Well, it pains me to do this. But I’m going to renounce what I said in an earlier post, titled: “Affairs With Robots — Does That Even Work Anymore?” Read the post here.
In that post, I came to the conclusion that the answer is “not really.” But last night, I finally got to see the Spike Jonez film “Her,” starring Joaquin Phoenix and Scarlett Johansson. Technically, the female love interest wasn’t a robot, but a computer operating system. But we’re still talking about an electronic simulation of an actual, flesh-and-blood woman. And the answer as to whether it works is an emphatic “yes.”
I was inspired to write the earlier post after watching a performance of “Comic Potential,” which is a comic love story set in the near future about a guy who meets and falls in love with a beautiful female robot. “Comic Potential” was cute and entertaining, but pretty lightweight. It also took a fairly trite approach to what’s already a hoary science fiction cliché. (None of this is a dig at the community theater company that performed it, by the way. They did a great job.) The female robot is essentially an idealized male fantasy. A beautiful naif whose only flaw is her fragile innocence and her need to be taught the ways of human love. (Though that last one ain’t exactly a failing, ifyaknowwhatImean … wink wink, nudge nudge.)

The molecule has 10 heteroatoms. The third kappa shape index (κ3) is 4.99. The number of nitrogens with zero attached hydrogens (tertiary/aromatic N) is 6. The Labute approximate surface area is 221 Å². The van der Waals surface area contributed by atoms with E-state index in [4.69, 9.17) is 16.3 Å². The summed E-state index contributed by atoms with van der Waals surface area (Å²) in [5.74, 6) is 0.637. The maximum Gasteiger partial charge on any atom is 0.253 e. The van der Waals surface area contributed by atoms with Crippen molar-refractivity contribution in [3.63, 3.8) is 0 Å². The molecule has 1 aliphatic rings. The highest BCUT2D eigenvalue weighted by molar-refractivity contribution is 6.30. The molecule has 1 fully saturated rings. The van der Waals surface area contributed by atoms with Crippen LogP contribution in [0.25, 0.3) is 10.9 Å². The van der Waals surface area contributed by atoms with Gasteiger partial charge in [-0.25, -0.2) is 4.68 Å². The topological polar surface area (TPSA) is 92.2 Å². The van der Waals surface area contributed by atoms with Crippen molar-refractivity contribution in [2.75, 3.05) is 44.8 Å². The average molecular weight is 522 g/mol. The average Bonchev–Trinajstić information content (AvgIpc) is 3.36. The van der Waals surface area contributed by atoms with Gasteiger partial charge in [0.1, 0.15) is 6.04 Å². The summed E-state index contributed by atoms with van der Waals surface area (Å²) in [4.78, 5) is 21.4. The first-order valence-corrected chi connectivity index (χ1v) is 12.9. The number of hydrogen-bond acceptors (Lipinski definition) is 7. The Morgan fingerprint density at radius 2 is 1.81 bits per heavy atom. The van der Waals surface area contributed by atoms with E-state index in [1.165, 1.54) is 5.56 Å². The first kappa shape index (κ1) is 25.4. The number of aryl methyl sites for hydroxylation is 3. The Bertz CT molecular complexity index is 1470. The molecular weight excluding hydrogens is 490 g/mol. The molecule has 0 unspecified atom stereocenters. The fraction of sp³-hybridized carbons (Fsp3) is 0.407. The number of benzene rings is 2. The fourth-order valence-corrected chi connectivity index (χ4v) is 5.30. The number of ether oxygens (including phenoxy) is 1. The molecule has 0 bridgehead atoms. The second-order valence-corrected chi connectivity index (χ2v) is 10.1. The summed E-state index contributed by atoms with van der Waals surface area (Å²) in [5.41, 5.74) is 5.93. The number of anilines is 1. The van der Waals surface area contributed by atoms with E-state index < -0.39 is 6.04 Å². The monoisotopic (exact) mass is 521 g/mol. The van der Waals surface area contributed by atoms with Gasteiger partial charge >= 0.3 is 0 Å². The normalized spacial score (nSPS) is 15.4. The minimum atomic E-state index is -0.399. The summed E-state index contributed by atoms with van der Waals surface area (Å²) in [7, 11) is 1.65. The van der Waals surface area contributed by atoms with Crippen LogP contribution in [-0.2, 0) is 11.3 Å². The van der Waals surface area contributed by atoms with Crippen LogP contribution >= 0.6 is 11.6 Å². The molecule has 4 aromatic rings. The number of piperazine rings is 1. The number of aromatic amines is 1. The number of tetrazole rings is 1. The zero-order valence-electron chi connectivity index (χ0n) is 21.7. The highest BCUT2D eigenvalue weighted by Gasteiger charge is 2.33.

A few conflicts come along. A few people try to tell the hero that he can’t love her because she’s only a machine. (Boo! Hiss!) But in the end, true love prevails.
My contention in the earlier post is that the modern digital age has killed that romantic scenario by making it borderline feasible. Men really do become romantically obsessed with electronic simulations of women, as evidenced by all the erotic Lara Croft fan fiction in existence. And the result is more sad than romantic and inspiring.
Yet “Her” works so well precisely because the film acknowledges that reality. I won’t give you a full replay of the plot. Very briefly, Phoenix gets an advanced new operating system — voiced by an unseen Johansson — with a simulated personality so complex that it’s indistinguishable from an actual human. The two fall in love.
That’s a very simple explanation that doesn’t do this psychologically complex movie justice. It has some extremely funny moments, but doesn’t go for any of the easy, cheap laughs that the premise could generate. Instead, it functions mainly as a bittersweet exploration of how the digital age has simultaneously eased and deepened our loneliness.
I’m not generally big on romantic stories. Nothing wrong with them. Just not my thing. But I have to say that this movie was wonderfully, joyfully, achingly romantic. Its ability to achieve that effect when one of the romantic partners was just a voice emanating from a computer and a hand-held digital device is testimony to both Phoenix’s and Johansson’s talents. Don’t want to give away any spoilers here. By the end, the film has explored some mind-bending ideas about the nature of consciousness without ever losing its tight and personal focus on the two main characters.
So bottom line: I looked at an old science fiction trope and concluded that it needs to be retired. Spike Jonze looked at it, realized it’s more relevant than ever, and made a brilliant work of art from it.
Guess that’s why he’s one of the greatest and most visionary directors of his generation, and I’m … me.